Thursday, July 29, 2021
Wednesday, July 28, 2021
I saw tech as a distraction and new gadgets as investments that only lost value once purchased. Only with the pandemic did I start to appreciate the resources at our disposal. Not only did the internet make distance learning possible, but it helped people connect in a way unimaginable even ten years ago. Profesors who had studied code and kept up with technology had classes that were more streamlined and easy to follow. The profs who never posted grades online or used blackboard before the pandemic had, frankly, some of the worst classes because they had refused to learn any technology until they were forced to learn in 2020.
I've since realized, I don't want to be the fifty-year old who doesn't know how to work a (proverbial) projector. I don't want to label myself as "non-techy" and rely on other people to figure things out for me. As an educator, I should set the example as someone who continues to learn new skills throughout life. With that in mind, I recently started to learn some basic coding. I'm not sure how relevent this skill will be as technology becomes more user friendly, but I do know that the people in my life who have studied code are more confident in their abilities to figure out different programs and platforms on a computer.
As we learned in class, creators are going to rule the world. The more we can shift our own understanding of tech from something to consume to something to utilize, the more we can prepare for the future we can't see.
Tuesday, July 27, 2021
For a good part of the course, we discussed how to responsibly approach our own social media as educators. I've known for most of my life that the way I present myself on social media can hurt my chances of getting a job or being accepted into college, but something about "this is your resume" spoke to me.
For mental health reasons, I've avoided following social media as much as possible. While consuming social media can lead to feelings of inadequacy, treating it as a "one-way street" would allow me to participate in digital networking without losing valuable time to the endless scroll of Instagram.
I have a unique last name, and can confidently say that I am the ONLY Cassandra Jabbora in the world. Google my name and you will learn that I have a senior recital on YouTube, was an honors student, Rotary scholar, and (disturbingly) any address I've held in the past ten years. All of that, while good, was posted by people who weren't me. It's time that I take control over my narrative.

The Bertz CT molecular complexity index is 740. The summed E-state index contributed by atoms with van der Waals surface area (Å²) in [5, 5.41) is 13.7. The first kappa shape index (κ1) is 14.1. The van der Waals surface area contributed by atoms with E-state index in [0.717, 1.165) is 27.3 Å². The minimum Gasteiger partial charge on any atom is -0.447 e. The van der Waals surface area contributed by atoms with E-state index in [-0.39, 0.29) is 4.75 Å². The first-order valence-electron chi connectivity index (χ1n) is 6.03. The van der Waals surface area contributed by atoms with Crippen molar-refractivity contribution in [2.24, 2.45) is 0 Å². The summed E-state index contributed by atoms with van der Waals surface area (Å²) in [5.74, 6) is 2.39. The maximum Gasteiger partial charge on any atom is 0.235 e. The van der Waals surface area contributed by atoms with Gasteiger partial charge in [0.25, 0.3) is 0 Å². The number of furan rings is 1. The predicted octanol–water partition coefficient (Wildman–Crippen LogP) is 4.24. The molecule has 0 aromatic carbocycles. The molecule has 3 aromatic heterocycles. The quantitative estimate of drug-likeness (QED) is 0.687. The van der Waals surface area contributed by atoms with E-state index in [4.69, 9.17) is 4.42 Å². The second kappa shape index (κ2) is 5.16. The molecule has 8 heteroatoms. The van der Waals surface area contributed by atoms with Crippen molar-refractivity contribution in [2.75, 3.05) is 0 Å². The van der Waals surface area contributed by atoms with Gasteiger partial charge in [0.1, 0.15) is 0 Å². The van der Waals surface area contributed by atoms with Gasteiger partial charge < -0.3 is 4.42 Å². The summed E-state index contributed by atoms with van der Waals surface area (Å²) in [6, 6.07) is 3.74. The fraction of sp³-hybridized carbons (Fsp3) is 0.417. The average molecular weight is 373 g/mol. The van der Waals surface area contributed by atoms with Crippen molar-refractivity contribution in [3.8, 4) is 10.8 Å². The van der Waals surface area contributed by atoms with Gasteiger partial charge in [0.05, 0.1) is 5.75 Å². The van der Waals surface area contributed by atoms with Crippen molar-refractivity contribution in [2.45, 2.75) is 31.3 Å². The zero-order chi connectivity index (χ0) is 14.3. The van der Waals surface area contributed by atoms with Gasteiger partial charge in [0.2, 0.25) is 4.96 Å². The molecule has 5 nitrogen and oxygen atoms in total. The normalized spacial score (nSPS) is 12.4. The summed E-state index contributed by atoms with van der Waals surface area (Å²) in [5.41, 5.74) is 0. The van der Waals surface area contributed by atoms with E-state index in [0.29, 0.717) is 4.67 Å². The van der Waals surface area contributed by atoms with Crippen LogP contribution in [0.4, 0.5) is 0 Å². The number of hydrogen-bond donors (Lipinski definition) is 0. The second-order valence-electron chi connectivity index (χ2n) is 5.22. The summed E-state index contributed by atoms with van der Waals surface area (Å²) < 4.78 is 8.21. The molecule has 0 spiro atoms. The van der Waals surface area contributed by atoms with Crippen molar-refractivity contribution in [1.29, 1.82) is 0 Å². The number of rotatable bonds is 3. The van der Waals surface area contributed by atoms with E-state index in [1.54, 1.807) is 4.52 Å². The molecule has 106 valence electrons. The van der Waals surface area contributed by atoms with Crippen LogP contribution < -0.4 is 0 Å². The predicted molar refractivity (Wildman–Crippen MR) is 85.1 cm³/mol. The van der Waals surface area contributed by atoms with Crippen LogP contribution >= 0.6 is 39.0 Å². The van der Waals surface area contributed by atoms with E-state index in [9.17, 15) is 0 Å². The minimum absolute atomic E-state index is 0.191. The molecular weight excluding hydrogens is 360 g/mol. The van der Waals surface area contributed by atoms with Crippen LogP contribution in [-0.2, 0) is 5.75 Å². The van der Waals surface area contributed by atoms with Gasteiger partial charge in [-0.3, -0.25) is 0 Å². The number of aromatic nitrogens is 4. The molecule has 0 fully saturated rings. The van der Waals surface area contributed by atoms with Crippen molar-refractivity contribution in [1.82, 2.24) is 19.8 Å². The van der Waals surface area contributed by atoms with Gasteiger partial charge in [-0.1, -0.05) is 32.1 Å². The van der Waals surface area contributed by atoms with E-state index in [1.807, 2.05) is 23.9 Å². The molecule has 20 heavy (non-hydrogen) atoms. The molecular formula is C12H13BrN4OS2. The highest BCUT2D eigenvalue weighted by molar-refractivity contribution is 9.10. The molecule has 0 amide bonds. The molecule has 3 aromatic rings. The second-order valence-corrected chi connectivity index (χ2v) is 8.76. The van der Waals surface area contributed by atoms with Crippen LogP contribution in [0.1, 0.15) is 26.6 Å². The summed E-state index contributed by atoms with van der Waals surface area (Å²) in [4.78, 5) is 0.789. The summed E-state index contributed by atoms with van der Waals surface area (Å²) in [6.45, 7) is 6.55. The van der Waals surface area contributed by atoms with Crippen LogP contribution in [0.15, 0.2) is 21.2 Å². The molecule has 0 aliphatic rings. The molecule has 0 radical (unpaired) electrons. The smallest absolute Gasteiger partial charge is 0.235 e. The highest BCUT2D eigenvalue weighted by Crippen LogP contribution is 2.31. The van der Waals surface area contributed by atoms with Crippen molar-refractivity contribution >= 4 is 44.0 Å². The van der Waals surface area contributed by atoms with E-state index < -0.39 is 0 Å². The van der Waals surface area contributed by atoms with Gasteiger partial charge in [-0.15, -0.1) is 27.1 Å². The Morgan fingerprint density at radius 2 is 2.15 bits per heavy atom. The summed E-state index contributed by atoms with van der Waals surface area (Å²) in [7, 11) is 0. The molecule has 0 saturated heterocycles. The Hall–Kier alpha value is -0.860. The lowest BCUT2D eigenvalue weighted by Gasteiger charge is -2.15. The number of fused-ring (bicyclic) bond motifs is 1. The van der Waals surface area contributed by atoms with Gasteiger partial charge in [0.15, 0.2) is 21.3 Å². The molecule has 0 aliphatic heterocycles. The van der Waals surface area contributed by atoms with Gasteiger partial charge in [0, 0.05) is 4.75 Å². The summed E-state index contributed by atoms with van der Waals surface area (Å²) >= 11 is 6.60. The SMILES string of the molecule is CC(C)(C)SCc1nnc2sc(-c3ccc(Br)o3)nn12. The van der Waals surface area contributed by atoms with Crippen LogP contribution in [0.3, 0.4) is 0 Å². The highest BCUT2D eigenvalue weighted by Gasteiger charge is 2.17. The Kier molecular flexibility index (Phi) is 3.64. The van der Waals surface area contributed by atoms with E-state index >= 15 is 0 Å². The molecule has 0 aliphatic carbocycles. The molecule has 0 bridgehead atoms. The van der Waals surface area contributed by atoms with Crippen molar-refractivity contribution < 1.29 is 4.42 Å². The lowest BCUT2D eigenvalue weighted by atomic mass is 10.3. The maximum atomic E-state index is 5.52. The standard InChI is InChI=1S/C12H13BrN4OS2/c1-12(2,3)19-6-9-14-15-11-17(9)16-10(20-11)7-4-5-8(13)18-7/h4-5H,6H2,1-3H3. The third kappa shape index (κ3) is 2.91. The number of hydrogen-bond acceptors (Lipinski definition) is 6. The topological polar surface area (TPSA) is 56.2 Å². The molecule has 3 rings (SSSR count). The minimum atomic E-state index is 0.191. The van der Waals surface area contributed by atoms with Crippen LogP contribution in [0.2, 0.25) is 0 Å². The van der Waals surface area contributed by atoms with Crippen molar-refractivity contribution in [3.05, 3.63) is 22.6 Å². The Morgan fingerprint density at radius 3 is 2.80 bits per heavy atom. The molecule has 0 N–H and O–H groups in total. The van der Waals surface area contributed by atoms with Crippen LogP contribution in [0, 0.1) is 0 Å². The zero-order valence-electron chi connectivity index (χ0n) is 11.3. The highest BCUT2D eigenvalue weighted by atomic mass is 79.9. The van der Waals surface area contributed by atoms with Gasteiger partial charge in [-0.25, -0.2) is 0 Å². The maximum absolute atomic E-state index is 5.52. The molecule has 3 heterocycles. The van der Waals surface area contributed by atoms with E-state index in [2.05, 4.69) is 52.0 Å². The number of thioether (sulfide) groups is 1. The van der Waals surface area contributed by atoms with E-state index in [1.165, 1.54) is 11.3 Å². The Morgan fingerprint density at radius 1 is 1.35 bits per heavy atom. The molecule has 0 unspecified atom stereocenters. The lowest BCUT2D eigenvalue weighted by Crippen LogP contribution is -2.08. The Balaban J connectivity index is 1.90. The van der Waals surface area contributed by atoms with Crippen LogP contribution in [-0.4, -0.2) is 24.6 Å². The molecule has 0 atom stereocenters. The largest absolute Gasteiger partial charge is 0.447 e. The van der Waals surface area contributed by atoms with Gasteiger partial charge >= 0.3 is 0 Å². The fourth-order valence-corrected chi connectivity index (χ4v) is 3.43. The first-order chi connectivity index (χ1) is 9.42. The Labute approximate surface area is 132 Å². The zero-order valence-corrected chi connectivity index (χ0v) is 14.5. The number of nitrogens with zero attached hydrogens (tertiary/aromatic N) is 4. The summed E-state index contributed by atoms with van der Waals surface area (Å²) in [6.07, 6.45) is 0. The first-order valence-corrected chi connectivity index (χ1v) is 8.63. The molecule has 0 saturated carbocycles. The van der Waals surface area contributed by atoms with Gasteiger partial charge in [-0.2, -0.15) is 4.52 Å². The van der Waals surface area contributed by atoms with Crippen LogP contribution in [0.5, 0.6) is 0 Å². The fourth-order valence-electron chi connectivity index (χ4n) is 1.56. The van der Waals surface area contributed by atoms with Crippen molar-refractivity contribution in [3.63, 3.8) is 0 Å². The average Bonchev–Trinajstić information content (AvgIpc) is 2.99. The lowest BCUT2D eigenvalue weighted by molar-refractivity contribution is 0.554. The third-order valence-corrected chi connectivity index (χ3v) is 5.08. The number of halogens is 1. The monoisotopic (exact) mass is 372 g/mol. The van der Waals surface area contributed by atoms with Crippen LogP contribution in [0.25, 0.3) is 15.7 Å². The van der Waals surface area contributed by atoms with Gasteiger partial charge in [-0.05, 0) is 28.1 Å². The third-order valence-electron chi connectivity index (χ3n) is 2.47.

I created my first Instagram post, sharing a picture of myself and colleagues in a pit orchestra for a gig in the Valley. Over time, I'd like to share classroom ideas and even TikToks related to music education. I know, because I've googled most of my teachers, that students will look me up. I don't want there to be nothing; I want to let them know who I am.
To wrap up this blog post, here's a TikTok by miss_stiles. I admire her humor and insight in the teaching profession, and clips like this inspire me to participate in my students' digital culture.
When Wikipedia was touted as a reliable source in this course, I immediately drew on years of bias and reservation toward the site. Years of teachers telling us not to use Wikipedia because "anyone can write anything" made me untrusting of using the site for anything besides bibliography mining.
Something funny about this mistrust though ... that same criticism isn't used for biased news sources or websites that end in ".org." I remember one project in particular where fourth-grade Cassandra researched a nineteenth-century American inventor and told my entire class that he batted another inventor for title of "Superior Wheat Harvester" at high noon. My teacher kindly gave me an A-minus and reminded the class to stay off Wikipedia, even though I had found that information on a blog-style website recommended on the school computers.
As I've grown, I notice the same people who told me to stay off Wikipedia sharing Facebook "news" based on the headline. People young and old know not to use Wikipedia, but have no issue trusting almost any other website. In social media and television, there is a growing movement to share "both sides," even if one "side" of the argument is completely false (Dr. Oz, I'm looking at you.) In the name of hearing everyone out, we've allowed fake news to run rampant. It's the Illusory Truth Effect. If we hear something false enough times, we subconsciously believe that it's the truth.
As noted by Feldman's Intelligencer article, Wikipedia has no problem deleting false information. Moderators from all viewpoints decide what they can generally agree to be true, and there is no incentive for Wikipedia to benefit from user data or advertisements because of its publicly-funded model.
Teaching students to navigate Wikipedia goes further than scrolling to the "Resource" section. We can ask that students only use articles GA or above (GA, A, FL, FA). While finding primary sources is important, well-reviewed secondary sources are huge in academia. I looked for information on Joseph Bologne and was disappointed I didn't read through all the information before writing a fifteen-page research paper a few years ago. Why reinvent the wheel piecing together his life when I can look for someone else's research.
Wikipedia, like all sources on the internet, shouldn't be taken at face value. Despite years of being told not to touch the site, I'm a convert and feel inspired to help edit a couple articles of my own.